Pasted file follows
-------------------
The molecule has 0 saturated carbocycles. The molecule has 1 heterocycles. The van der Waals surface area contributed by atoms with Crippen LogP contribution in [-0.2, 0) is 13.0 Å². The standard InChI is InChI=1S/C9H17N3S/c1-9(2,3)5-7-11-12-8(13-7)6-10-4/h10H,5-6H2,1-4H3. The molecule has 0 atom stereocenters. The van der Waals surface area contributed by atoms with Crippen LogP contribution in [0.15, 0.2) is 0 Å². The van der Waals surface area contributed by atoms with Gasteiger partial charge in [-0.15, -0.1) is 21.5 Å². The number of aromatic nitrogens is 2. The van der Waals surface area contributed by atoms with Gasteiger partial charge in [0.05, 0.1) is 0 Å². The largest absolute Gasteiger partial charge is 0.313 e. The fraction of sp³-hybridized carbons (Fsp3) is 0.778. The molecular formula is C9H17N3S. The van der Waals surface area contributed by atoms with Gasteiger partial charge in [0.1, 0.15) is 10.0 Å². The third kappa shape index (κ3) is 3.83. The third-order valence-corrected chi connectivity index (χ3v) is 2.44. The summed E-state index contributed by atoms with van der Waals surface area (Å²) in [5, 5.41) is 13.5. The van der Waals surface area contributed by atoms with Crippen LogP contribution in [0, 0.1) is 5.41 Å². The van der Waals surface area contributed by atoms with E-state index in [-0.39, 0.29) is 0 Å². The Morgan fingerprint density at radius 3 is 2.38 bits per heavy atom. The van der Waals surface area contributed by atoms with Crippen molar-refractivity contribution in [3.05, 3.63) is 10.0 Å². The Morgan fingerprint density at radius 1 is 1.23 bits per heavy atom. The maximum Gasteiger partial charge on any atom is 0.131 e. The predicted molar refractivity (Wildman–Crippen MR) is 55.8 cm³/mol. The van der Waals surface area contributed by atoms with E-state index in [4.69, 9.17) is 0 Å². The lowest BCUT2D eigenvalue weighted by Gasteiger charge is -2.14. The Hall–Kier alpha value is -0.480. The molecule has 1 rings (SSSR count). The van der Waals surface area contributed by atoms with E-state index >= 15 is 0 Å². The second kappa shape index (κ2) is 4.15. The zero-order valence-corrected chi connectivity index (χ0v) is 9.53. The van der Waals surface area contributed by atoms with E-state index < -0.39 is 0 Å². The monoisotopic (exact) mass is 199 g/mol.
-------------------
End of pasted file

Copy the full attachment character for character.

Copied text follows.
The molecule has 0 saturated carbocycles. The molecule has 1 heterocycles. The van der Waals surface area contributed by atoms with Crippen LogP contribution in [-0.2, 0) is 13.0 Å². The standard InChI is InChI=1S/C9H17N3S/c1-9(2,3)5-7-11-12-8(13-7)6-10-4/h10H,5-6H2,1-4H3. The molecule has 0 atom stereocenters. The van der Waals surface area contributed by atoms with Crippen LogP contribution in [0.15, 0.2) is 0 Å². The van der Waals surface area contributed by atoms with Gasteiger partial charge in [-0.15, -0.1) is 21.5 Å². The number of aromatic nitrogens is 2. The van der Waals surface area contributed by atoms with Gasteiger partial charge in [0.05, 0.1) is 0 Å². The largest absolute Gasteiger partial charge is 0.313 e. The fraction of sp³-hybridized carbons (Fsp3) is 0.778. The molecular formula is C9H17N3S. The van der Waals surface area contributed by atoms with Gasteiger partial charge in [0.1, 0.15) is 10.0 Å². The third kappa shape index (κ3) is 3.83. The third-order valence-corrected chi connectivity index (χ3v) is 2.44. The summed E-state index contributed by atoms with van der Waals surface area (Å²) in [5, 5.41) is 13.5. The van der Waals surface area contributed by atoms with Crippen LogP contribution in [0, 0.1) is 5.41 Å². The van der Waals surface area contributed by atoms with E-state index in [-0.39, 0.29) is 0 Å². The Morgan fingerprint density at radius 3 is 2.38 bits per heavy atom. The van der Waals surface area contributed by atoms with Crippen molar-refractivity contribution in [3.05, 3.63) is 10.0 Å². The Morgan fingerprint density at radius 1 is 1.23 bits per heavy atom. The maximum Gasteiger partial charge on any atom is 0.131 e. The predicted molar refractivity (Wildman–Crippen MR) is 55.8 cm³/mol. The van der Waals surface area contributed by atoms with E-state index in [4.69, 9.17) is 0 Å². The lowest BCUT2D eigenvalue weighted by Gasteiger charge is -2.14. The Hall–Kier alpha value is -0.480. The molecule has 1 rings (SSSR count). The van der Waals surface area contributed by atoms with E-state index >= 15 is 0 Å². The second kappa shape index (κ2) is 4.15. The zero-order valence-corrected chi connectivity index (χ0v) is 9.53. The van der Waals surface area contributed by atoms with E-state index < -0.39 is 0 Å². The monoisotopic (exact) mass is 199 g/mol.